I am a relative new gardener and I'm wanting to know how to take a cutting from a hydrangea and when is the best time to do this xxx
This video shows you how to do it http://www.youtube.com/watch?v=60M1eSDXdJY , but I also find that hydrangeas will develop roots in a vase of water at this time of year, then you can pot them up and they'll grow on quite happily if you keep them in a cool and sheltered place.
Verdun wrote (see)
Morning Maxine Not water for me. Never valued that treatment. ...........
Not water for me. Never valued that treatment.
It's not something I've done intentionally Verdun, but when Nature does a bit of propagation for you it'd be rude to ignore it
Everyone keeps says how easy it is to take cuttings and I'm going to try lavender ones, is it really that easy?
Course it is OL.....
Some things are easier than others - you only have to stick 'em into any old soil and pot and they'll root - like Buddleias. I do the same with Verb. bonariensis - I damaged a few when transplanting them a while ago - I just trimmed back the broken pieces (as Verd describes above) and stuck them in little pots of gritty compost out of the direct sun. They're needing potted on now. Nice gritty medium for Lavender - it's a while since I've had lavender, but I don't think you'd use the poly bags - someone will correct me if that's wrong though. Cut below a joint and trim most of the foliage away to leave just a bit at the top. You can put quite a lot round the edge of a pot and they should root pretty quickly at this time of year. Just keep them in a sheltered spot, not too hot and sunny, and don't let them get dried out completely. Pot them up individually once they've got new growth. Apologies if I've missed anything obvious.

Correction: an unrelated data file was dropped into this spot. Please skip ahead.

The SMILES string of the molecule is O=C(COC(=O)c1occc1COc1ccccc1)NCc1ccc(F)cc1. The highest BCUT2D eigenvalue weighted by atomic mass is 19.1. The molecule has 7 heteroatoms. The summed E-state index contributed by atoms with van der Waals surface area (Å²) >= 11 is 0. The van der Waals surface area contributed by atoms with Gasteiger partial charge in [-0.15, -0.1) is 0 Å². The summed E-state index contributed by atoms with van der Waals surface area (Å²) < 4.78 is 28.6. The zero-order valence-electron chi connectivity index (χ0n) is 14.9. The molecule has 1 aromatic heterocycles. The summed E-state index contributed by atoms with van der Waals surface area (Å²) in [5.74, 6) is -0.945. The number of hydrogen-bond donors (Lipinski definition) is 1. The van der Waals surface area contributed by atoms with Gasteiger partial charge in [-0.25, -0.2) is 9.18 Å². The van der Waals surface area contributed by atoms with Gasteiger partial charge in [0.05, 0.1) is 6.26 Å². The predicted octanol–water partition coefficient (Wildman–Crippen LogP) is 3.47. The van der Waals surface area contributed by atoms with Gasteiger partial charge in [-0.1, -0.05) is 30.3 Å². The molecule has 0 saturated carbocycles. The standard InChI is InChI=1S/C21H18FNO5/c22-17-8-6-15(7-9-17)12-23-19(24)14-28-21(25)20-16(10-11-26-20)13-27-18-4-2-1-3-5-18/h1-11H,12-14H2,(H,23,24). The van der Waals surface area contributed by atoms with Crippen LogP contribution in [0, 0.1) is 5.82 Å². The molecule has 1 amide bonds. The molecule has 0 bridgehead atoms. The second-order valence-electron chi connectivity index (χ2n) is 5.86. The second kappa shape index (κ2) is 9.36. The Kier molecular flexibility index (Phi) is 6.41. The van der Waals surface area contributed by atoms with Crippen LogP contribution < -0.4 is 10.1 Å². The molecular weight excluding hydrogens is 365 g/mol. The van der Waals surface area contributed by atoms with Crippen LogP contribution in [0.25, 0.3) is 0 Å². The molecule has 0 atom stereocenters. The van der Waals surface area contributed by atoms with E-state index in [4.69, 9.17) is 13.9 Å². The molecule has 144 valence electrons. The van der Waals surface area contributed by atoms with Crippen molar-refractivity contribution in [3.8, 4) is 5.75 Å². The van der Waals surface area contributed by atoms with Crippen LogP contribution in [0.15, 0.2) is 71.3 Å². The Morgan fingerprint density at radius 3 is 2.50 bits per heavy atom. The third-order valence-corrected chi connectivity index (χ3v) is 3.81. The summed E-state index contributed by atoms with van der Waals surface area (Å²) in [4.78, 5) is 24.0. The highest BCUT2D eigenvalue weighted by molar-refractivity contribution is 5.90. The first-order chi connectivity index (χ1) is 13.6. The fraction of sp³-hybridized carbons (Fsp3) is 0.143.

All my cuttings seem to fail to be honest.
Thinking back years ago when I was starting out, I think my main problem with cuttings was to take them too soft. I find cutting are more doable when they have a bit of substance about them ie semi-ripe. Then it is getting the balance between coolness and dampness. Always use some sharp sand in your compost or perlite/vermiculite to give a well drained medium, then sit them in a warm shady spot, making sure they are kept dampish. If you want one cutting, take half a dozen. I have found no great difference between clay and plastic pots and using/not using hormone rooting powder. The more cuttings you take, the more successful you will be. Practise makes perfect !
Hi Maxine, Ive never taken cuttings before but I did take three penstemon cuttings this year and two have taken and have now been potted on. I actually used some alpine soil that I had which is of course very light and it worked a treat.